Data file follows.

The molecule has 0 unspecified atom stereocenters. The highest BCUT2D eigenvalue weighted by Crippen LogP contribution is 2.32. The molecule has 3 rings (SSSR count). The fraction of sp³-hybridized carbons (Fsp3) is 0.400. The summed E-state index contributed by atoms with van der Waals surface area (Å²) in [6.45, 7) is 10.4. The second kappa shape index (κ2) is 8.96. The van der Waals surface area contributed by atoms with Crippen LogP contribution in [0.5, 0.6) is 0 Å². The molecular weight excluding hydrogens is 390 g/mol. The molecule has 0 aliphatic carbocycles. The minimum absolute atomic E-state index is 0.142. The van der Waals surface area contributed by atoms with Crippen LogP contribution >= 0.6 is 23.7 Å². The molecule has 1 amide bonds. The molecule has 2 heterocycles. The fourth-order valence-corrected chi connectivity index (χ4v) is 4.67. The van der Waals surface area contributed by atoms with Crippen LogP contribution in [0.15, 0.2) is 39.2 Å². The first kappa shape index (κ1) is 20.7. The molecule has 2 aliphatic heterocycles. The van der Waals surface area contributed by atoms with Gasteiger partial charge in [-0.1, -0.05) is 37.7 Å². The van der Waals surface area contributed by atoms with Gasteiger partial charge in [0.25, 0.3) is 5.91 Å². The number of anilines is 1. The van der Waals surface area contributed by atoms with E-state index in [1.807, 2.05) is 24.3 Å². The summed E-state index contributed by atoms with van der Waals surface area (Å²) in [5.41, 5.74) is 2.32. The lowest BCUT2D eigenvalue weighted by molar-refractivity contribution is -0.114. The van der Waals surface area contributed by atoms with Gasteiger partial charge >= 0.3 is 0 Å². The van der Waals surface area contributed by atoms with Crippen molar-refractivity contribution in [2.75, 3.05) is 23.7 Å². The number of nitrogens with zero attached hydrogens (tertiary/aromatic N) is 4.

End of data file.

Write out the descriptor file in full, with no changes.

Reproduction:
The molecule has 0 unspecified atom stereocenters. The highest BCUT2D eigenvalue weighted by Crippen LogP contribution is 2.32. The molecule has 3 rings (SSSR count). The fraction of sp³-hybridized carbons (Fsp3) is 0.400. The summed E-state index contributed by atoms with van der Waals surface area (Å²) in [6.45, 7) is 10.4. The second kappa shape index (κ2) is 8.96. The van der Waals surface area contributed by atoms with Crippen LogP contribution in [0.5, 0.6) is 0 Å². The molecular weight excluding hydrogens is 390 g/mol. The molecule has 0 aliphatic carbocycles. The minimum absolute atomic E-state index is 0.142. The van der Waals surface area contributed by atoms with Crippen LogP contribution >= 0.6 is 23.7 Å². The molecule has 1 amide bonds. The molecule has 2 heterocycles. The fourth-order valence-corrected chi connectivity index (χ4v) is 4.67. The van der Waals surface area contributed by atoms with Crippen LogP contribution in [0.15, 0.2) is 39.2 Å². The first kappa shape index (κ1) is 20.7. The molecule has 2 aliphatic heterocycles. The van der Waals surface area contributed by atoms with Gasteiger partial charge in [-0.1, -0.05) is 37.7 Å². The van der Waals surface area contributed by atoms with Gasteiger partial charge in [0.25, 0.3) is 5.91 Å². The number of anilines is 1. The van der Waals surface area contributed by atoms with E-state index in [1.807, 2.05) is 24.3 Å². The summed E-state index contributed by atoms with van der Waals surface area (Å²) in [5.41, 5.74) is 2.32. The lowest BCUT2D eigenvalue weighted by molar-refractivity contribution is -0.114. The van der Waals surface area contributed by atoms with Gasteiger partial charge >= 0.3 is 0 Å². The van der Waals surface area contributed by atoms with Crippen molar-refractivity contribution in [2.75, 3.05) is 23.7 Å². The number of nitrogens with zero attached hydrogens (tertiary/aromatic N) is 4.